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LA BOTTINE SOURIANTE - "La Mistrine" - Musicor - MPCD2038

If you were lucky enough to catch La Bottine on their recent trip to Europe, you'll know what they're all about. You'll probably already have the album. If you haven't come across La Bottine before, you'll have absolutely no idea what they're like because they're like nothing else anywhere! To quote Douglas Adams, "Expect the unexpected"!

La Bottine Souriante ("The Smiling Bootee") are a Quebecois phenomenon which has been on the go for about 15 years. This must be about their tenth album - they have a few on Green Linnet from the eighties, one on Rounder Records, and several on the Musicor label in Quebec. Most of the albums are now available in Europe through ADA Distribution, but some are still hard to find.

So what do they do? Well, pretty much anything. There's a core of accordion and fiddle in the French-Canadian tradition, Quebecois step-dancing instead of percussion long before Open House thought of it, and plenty of fine male voices singing in the Quebec dialect of French. Add an occasional brass section, rhythm section, Jew's harp, blues harp, and an enormous amount of imagination, and you have everything from straight trad to big band including a few fusions and confusions which nobody else has got away with yet. The material on this album is two parts songs to one part instrumentals, but the songs are full of instrumental breaks and catchy intros and outros. "La Tourtiere", for example, is a nonsense song-cum-recipe with a very trad-sounding gigue in the middle.

Nonsense songs are something of a speciality with La Bottine, as are wry and irreverent songs in the traditional idiom. The traditional motifs of comic love-affairs, drunkenness and idleness, and tricking the devil all crop up once or twice, and the story-lines are suitably improbable, but most of the songs are actually contemporary. The overall effect is reminiscent of De Dannan on "Star-Spangled Molly" or "Half-Set in Harlem": great singing, plenty of instrumental depth, spot-on arrangements and a wide range of styles from old-fashioned trad to avant-garde folk. All the singing is in Canadian French, of course, but the excellent sleeve notes give most of the lyrics.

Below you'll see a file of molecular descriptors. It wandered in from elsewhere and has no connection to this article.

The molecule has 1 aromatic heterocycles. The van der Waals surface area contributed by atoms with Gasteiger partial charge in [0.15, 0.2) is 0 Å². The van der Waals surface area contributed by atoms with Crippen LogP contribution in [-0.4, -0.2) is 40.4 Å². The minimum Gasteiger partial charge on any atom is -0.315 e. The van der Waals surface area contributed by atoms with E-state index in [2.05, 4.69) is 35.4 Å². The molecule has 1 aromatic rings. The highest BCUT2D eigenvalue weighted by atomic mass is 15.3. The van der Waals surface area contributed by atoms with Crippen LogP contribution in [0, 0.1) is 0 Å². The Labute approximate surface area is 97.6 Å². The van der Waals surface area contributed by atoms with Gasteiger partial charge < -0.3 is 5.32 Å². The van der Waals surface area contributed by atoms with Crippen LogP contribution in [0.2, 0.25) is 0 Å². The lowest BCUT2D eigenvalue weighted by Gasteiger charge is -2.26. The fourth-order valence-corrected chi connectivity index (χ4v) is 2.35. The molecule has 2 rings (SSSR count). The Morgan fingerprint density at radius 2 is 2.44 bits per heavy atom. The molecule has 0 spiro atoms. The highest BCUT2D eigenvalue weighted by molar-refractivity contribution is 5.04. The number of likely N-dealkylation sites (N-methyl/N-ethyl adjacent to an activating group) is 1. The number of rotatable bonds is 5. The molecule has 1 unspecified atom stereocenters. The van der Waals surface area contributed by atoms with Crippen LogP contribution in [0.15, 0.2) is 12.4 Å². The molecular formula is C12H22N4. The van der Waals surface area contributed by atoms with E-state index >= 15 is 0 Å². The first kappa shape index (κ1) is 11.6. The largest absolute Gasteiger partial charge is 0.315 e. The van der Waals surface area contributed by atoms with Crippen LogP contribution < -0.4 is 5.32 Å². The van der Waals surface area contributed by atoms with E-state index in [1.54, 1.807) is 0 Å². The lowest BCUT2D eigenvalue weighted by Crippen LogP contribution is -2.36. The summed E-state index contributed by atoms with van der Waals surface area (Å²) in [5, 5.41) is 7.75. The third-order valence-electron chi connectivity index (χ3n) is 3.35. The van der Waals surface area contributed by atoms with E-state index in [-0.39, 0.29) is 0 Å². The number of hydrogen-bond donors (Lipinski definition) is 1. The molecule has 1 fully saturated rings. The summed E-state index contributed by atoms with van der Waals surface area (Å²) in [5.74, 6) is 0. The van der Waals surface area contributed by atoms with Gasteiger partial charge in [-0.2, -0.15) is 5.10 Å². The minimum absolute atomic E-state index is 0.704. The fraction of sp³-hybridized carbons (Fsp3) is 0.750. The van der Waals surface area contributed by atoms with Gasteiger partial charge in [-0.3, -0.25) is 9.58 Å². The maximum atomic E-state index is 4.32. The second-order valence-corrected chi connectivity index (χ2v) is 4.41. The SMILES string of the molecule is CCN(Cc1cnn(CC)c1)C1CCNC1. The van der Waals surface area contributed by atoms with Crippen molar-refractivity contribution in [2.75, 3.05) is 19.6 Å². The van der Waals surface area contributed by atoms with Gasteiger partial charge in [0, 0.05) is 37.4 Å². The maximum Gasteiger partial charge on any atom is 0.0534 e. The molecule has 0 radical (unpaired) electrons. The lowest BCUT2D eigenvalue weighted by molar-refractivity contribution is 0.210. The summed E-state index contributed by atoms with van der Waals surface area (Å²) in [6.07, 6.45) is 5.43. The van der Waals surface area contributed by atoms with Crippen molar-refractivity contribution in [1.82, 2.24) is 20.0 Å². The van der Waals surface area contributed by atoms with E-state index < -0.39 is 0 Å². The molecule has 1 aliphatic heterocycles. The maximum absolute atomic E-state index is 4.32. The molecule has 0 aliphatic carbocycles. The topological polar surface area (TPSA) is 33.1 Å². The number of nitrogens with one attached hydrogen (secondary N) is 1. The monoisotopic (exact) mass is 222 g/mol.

On the instrumental front, La Bottine field four sets of reels and a waltz. Two of the reel sets are Irish in origin, although this is not immediately obvious, especially in the opening track which is based on a Michael Coleman tune but has been transformed into the "Flying Saucer Reel". If you're looking for a taster, this is a good track to try. The other Irish track is helpfully entitled "The Irish Reel", but this too has changed quite a bit since it left Galway Bay. The other two reels are pure Quebecois, "Reel de la Main Blanche" being an old tune reworked and "Reel de la Sauvagine" being a composition by La Bottine's fiddler Michel Bordeleau. Both are great tunes, and they are joined by a wonderful waltz from the pen of Montreal melodeon maestro Philippe Bruneau.

Other reviewers might use adjectives like essential, ground-breaking, funky, raunchy, or even gobsmacking. I wouldn't argue with any of those: this is a superb recording from start to finish, and I think everybody should go out and buy it. The only downside is that the CD only lasts 43 minutes. However, if that's not enough you can always buy one of La Bottine's other recordings as well. In fact, you may find yourself collecting the entire set.

Alex Monaghan

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This album was reviewed in Issue 18 of The Living Tradition magazine.